Pentagon’s ‘do not buy’ list targets Russian, Chinese software
(Bloomberg) -- The Pentagon has an expanding “do-not-buy” software list to eliminate equipment of Russian and Chinese origin, according to Ellen Lord, the Defense Department’s acquisitions chief.
The Defense Department started putting the list together six months ago and had to work closely with the intelligence community to identify the equipment and pinpoint origin, Lord told reporters at the Pentagon on Friday.
"What we are doing is making sure that we do not buy software that is Russian or Chinese provenance, for instance, and quite often that is difficult to tell at first glance because of holding companies," Lord said. "We have identified certain companies that do not operate in a way consistent with what we have for defense standards."
While Lord declined to disclose specific companies included on the list, rising concern about security threats prompted Congress and the administration to focus on several Chinese companies such as ZTE Corp. and Huawei. The compromise fiscal year 2019 defense authorization bill, H.R. 5515, would ban the government from buying and using any equipment made by the two Chinese telecommunications companies.
ZTE was essentially shut down for a period earlier this year while the U.S. banned purchases from the No. 2 Chinese telecoms gear-maker. The administration agreed to lift that moratorium -- which was punishment for violating Iran and North Korean sanctions, then lying about it -- only after ZTE reshuffled its board and senior management, paid a hefty fine and promised to allow external monitoring of its activities.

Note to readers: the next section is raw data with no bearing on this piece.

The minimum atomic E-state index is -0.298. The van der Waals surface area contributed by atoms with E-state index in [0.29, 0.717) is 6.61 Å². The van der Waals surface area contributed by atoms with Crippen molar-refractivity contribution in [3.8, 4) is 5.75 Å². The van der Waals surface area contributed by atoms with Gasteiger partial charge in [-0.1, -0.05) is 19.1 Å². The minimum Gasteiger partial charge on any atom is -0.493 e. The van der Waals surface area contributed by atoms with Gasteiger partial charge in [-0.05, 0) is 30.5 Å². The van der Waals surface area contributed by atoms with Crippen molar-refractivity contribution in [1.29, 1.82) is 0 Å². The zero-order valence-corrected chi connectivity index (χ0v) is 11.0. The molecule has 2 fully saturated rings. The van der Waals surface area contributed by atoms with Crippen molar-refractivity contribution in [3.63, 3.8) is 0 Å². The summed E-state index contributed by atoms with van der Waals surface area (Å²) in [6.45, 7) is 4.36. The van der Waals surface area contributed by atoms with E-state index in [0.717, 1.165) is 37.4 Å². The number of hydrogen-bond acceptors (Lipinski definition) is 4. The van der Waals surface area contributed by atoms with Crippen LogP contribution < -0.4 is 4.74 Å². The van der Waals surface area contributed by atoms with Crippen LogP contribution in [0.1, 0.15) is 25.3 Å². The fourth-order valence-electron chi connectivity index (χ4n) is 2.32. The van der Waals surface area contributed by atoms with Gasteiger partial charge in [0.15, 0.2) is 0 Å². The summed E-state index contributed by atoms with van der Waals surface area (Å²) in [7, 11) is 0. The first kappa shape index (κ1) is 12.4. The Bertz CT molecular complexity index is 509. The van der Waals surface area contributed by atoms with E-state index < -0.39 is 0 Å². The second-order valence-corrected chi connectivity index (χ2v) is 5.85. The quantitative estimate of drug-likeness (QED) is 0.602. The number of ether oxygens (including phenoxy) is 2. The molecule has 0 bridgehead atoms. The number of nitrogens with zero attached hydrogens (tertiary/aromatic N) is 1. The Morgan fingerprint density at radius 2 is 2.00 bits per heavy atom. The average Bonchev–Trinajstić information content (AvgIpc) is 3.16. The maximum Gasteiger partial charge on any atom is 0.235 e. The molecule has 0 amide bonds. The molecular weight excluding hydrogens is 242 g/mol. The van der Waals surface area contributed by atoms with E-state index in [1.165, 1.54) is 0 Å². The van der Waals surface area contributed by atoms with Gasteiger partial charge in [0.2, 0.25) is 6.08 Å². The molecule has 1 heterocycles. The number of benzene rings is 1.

Once a company makes it on the list, the Pentagon’s acquisition officials check the list to make sure that they do not buy equipment made by those companies.
"It really speaks to cyber security writ large, which is one of our greatest concerns right now," Lord said. "This is a challenge for us in terms of how to deal with the industrial base, particularly small companies who don’t always have the resources."
Separately, software made by Russia’s Kaspersky Lab has already been scrubbed from U.S. government networks. Kaspersky Lab, which is viewed as having ties to Russian intelligence, has been fighting Congress’ decision to prohibit government use of Kaspersky software products as part of the 2018 defense authorization act (Public Law 115-91).